Tuesday, May 19, 2015

Deviation can bring lovely surprises

We will meet our friends, Lori and Lynn, the Barksmore sisters, at our rendezvous point in Fort Collins Colorado. Lori and Lynn are their actual first names, but Barksmore is a cute little handle that derives from the fact that they have 4 dogs (n'uff said).  Everything is going as planned. Before they arrive a late snow storm hits the plains and the rockies. We wake to a white blanket which quickly disappears with the warmer winds. Our son and family have recently relocated to this beautiful area where the rockies meet the prairies. Fort Collins, along with the rest of Colorado, is an outdoor-thinking area so there are well used bike paths and walking paths EVERYWHERE! So as we wait for

our friends to arrive we enjoy the outdoors and conversations with family.

Finally our friends arrive in their Holiday Rambler and the sightseeing begins!

Now Ft. Collins' Chamber of Commerce could probably point out things to see and I'm certainly not a tour guide, but if you find yourself in Ft. Collins country I recommend two things to kick to the top of your "to do" list.

#1 The Swetsville Zoo -- And it's not a zoo, it's an art exhibit and for all you cheapskates out there, it's free.  Oh, you could put a

couple bucks in the bucket if you choose to donate, but no one's there to make you feel guilty. That being said this cheapskate kicked in a few bucks just 'cause I enjoyed the show. This fellow definitely sees more things in a pile of junk than the average dude. You're not going to hang this art on your wall but you are likely hear, or say, things like...."Hey Honey, come look at this."...."Well, would you look at that"..."Hey, it's an alligator." "A chain, I'll be. He made that with a chain"....    Oh yeah, while this is an opinion of an old crumugin, I think kids would like it too. For you romantics out there, it's a love story also, he made all this art for his wife.

#2 The Campbell's Soup Can
First of all, it's free. So what have you got to lose?  They don't even want your stinking donation.
Our friend, Lynn!
Well it's a big tank, cut and painted in the proportions of Andy Warhol's classic painting, but big.  I know, I know, I laughed too when I first read it.  I mean it just sits there and looks all soup canney, but then someone pointed out that you could have your  picture taken in front of it.  Bang! Just like that I was in.  I wanted a picture,  Ok, think about it and I'll bet you'll want one too. And yes kids (especially kids) will want one too.

Hand-held CB radios link our rigs as we venture down the road;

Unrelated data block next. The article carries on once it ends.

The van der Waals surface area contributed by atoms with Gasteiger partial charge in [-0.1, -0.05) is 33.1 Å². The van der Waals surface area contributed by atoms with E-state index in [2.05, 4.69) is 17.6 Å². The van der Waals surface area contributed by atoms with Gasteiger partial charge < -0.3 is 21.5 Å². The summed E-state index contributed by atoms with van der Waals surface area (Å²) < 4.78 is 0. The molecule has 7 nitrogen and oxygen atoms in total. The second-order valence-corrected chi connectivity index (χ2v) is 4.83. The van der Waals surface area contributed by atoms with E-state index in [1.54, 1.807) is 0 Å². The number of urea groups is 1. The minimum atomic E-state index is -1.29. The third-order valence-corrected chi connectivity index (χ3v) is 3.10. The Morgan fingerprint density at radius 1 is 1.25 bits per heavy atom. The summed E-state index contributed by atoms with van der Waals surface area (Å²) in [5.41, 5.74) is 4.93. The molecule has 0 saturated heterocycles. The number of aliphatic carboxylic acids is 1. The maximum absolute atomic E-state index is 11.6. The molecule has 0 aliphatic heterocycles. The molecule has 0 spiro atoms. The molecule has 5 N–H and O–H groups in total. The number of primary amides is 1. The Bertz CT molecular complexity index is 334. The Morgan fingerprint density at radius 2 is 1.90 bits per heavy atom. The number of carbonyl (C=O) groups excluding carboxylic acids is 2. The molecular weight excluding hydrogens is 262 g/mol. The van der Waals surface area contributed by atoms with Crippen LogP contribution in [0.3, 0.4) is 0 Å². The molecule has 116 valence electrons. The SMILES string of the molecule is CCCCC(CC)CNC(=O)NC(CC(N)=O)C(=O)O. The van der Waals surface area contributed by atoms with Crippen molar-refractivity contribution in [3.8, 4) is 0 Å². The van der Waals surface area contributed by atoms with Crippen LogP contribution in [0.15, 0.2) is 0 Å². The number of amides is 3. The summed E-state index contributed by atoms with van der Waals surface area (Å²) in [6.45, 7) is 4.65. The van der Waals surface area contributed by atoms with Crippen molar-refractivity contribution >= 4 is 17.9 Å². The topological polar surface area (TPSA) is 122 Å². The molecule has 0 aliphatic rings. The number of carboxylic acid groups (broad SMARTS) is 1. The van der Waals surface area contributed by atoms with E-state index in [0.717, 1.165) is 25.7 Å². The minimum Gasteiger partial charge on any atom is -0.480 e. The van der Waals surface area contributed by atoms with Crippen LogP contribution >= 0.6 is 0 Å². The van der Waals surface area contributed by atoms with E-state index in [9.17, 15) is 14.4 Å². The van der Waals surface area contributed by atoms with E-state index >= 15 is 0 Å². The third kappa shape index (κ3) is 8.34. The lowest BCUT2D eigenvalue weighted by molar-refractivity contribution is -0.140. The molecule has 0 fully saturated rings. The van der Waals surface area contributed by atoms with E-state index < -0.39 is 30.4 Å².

our next stop 10 miles east Cheyenne, WY on I-80 at Mel Gould's Buryville. The four of us marvel at how this welding artist has a different twist in how all his creations move with the wind.

I've got to tell you, as far as travel is concerned, this retirement thing is just great (Why didn't someone tell me about it sooner?). The flexibility of traveling with few time constraints is absolutely liberating. Our goal of touring Western Canada and Alaska is still a strong tug, but we agree that maybe we should take our time by slowly zig zagging our way north.  We choose to visit some sites that we have seen on previous trips. We agree that Devils Tower seems like something to see again. So we're off to northeastern Wyoming and Devils Tower.

Now, I suppose that someone might see this igneous monolith with bear claw marks running up and down it so often that it becomes blase, but I assure you twice ain't too much. And, hey, it's a Federal campground, which means cheap and I so do like cheap.  We arrive in the evening with wind rocking the Casita and with on-again, off-again showers. The planned cookout is canceled.  Fear not we will find a nice place for a fire and cookout in the next few days. We drift off to sleep, snug in our little fiberglass egg, rain drops dancing on the roof. I love it.

Morning comes with the tower out our window shrouded in low lying clouds and then the cloud settles about the tower's base with the top popping out. How cool is that? It's easy to see why the Native Americans thought it was sacred. Sunshine drives the leaking clouds away and we seize the opportunity to circle hike the big rock. Ahh, beautiful, and twice isn't too much to see this National Monument (Thanks Teddy).

However, there is a problem. Our fellow travelers, the Barksmore Sisters, have discovered that their 31' Holiday Rambler has sprung a leak above the driver's seat and since we are unable to find an RV supply nearby and since more rain is predicted we find ourselves headed to Camping World in Rapid City, South Dakota to get some of that super duper sticky tape to put on the seam. The negative is we are going to have to go away from Alaska, albeit through the
magnificent Black Hills (ahaa shucks!) The positive is that we don't have to be anywhere at any particular time and we will get the leak fixed. And...and the cherry on the top, we will get to see Kamala's nieces, grand nieces, and great grand nephews, because we are arriving at the same time as a family dinner is scheduled.   Whoopee!

Truly, as Conner points out in his Art of Travel: one should be able to deviate from your course when you want to. And that, folks is why retirement rocks.  A planned itinerary is great, but deviation can bring some lovely surprises if you got the time to explore and the willingness to let go of plans.

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